My husband and I spent less than 24 hours in Bratislava, Slovakia. At least 5 of those hours it was pouring. At least 7 of those hours I was sleeping.
So, my experience in the country and its capital is not broad. But I really, really want to go back. And you should want to, too.
Why, you ask?
Lots of reasons are good ones:
1) It’s an easy and cheap train ride from Vienna.
2) It seems way more “Eastern European” than Austria, for sure, and even more than the Czech Republic, both of which it borders.
3) It still has a tinge of the Soviet/Eastern Bloc/Old Communist feel to it, which is intriguing.
4) The old city of Bratislava is enchanting with stone streets (that glisten in the rain).
5) Prices are cheaper than in many of its neighboring countries.
But the reason I most want to go back and the reason you need to go at least once is this:
Specifically, the most popular national dish, Bryndzové halušky, which consists of small gnocchi-type dumplings covered in a sharp sheep cheese with bacon on top. Oh. my. goodness.
It’s warm and creamy. The cheese has just enough sour bite to make the bacon a perfect salty complement. The gnocchi are small and firm (sort of like Spätzle, maybe). We had the halušky with other toppings (one was cheese with some sauerkraut-like topping), but the bryndzové is the best we tried.
If there’s a place I can get this in a three-state radius of me, it might tide me over. Otherwise, I’m booking my plane ticket direct to Slovakia the next chance I get. That halušky was some good stuff.
I’d had a tiny sample of it when I was in Prague. Further, my guidebook highly recommended it. So, we had it for lunch as soon as we arrived in Bratislava.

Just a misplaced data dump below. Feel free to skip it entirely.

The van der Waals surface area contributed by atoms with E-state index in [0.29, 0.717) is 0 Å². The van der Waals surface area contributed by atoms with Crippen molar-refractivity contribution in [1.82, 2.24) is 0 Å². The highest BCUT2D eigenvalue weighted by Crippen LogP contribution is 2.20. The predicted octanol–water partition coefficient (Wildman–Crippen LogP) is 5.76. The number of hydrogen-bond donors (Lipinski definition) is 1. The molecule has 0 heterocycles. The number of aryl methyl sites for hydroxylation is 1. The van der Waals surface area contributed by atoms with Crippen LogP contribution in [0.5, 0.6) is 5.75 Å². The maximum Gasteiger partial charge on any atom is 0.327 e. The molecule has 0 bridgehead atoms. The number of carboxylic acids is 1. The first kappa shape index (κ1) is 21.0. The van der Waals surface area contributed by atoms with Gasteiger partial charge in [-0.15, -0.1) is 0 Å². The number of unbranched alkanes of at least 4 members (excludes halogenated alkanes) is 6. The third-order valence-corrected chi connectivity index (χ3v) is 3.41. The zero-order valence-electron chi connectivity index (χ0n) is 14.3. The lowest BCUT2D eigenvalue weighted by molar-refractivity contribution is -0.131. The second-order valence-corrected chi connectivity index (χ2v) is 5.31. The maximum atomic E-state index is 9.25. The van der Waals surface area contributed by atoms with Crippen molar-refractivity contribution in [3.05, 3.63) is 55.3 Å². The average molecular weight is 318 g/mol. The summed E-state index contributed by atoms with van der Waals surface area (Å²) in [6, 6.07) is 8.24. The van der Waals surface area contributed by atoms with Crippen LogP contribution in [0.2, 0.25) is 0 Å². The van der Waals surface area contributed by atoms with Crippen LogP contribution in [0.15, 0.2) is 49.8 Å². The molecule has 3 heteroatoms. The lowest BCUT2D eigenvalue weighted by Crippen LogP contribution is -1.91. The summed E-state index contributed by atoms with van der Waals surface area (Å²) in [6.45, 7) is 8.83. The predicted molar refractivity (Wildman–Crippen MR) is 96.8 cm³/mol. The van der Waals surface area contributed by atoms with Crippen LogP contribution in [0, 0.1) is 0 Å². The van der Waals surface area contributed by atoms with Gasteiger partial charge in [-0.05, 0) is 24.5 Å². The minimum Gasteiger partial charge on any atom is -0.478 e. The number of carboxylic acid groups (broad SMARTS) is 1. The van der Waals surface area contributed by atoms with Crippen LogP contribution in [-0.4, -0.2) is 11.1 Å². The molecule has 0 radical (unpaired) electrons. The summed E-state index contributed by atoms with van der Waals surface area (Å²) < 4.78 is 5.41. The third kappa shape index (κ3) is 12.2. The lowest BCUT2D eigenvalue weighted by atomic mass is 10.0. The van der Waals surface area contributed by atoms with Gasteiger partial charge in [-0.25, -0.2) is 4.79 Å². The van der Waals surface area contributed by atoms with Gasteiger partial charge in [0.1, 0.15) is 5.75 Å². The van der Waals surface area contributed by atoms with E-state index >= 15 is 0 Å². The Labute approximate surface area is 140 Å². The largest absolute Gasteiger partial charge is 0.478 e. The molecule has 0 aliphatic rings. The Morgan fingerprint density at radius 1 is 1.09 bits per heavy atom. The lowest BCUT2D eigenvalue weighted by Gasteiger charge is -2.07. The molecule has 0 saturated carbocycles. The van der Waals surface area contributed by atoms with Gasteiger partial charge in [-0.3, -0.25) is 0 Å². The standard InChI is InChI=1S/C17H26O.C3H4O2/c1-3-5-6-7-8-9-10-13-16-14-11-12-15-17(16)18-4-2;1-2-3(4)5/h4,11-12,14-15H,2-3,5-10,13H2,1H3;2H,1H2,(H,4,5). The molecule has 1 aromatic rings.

That was the best we had, I think. Halušky #1:
Then I had halušky that night for a late dinner at a great restaurant in a downtown basement. (And Charlie wished he’d ordered it, too!)
(We did also try an amazing smoked trout appetizer.) But the star of the meal was Bryndzové Halušky #2:
Prasna Basta was busy, maybe because of a glowing endorsement of its “charm” in the Lonely Planet guide.
And their halušky was really good, too! But it was too dark to get a clear picture of it.
Then, when we got to the train station an hour early for our departure the next day, we had an early lunch of halušky at the next door eating and drinking establishment.
It wasn’t much to look at, but their Bryndzové Halušky was still great! Bryndzové Halušky #3:
It’s just that good. (And the breakfast at our boat-hotel, aka Botel, was just so bad that we were quite famished at 11 a.m.)
Even though seeing all the cheese and bacon drippings I’m no longer wondering how I gained 5 pounds on my trip, I am still begging you: Please tell me where I can get Bryndzové Halušky in these ol’ United States!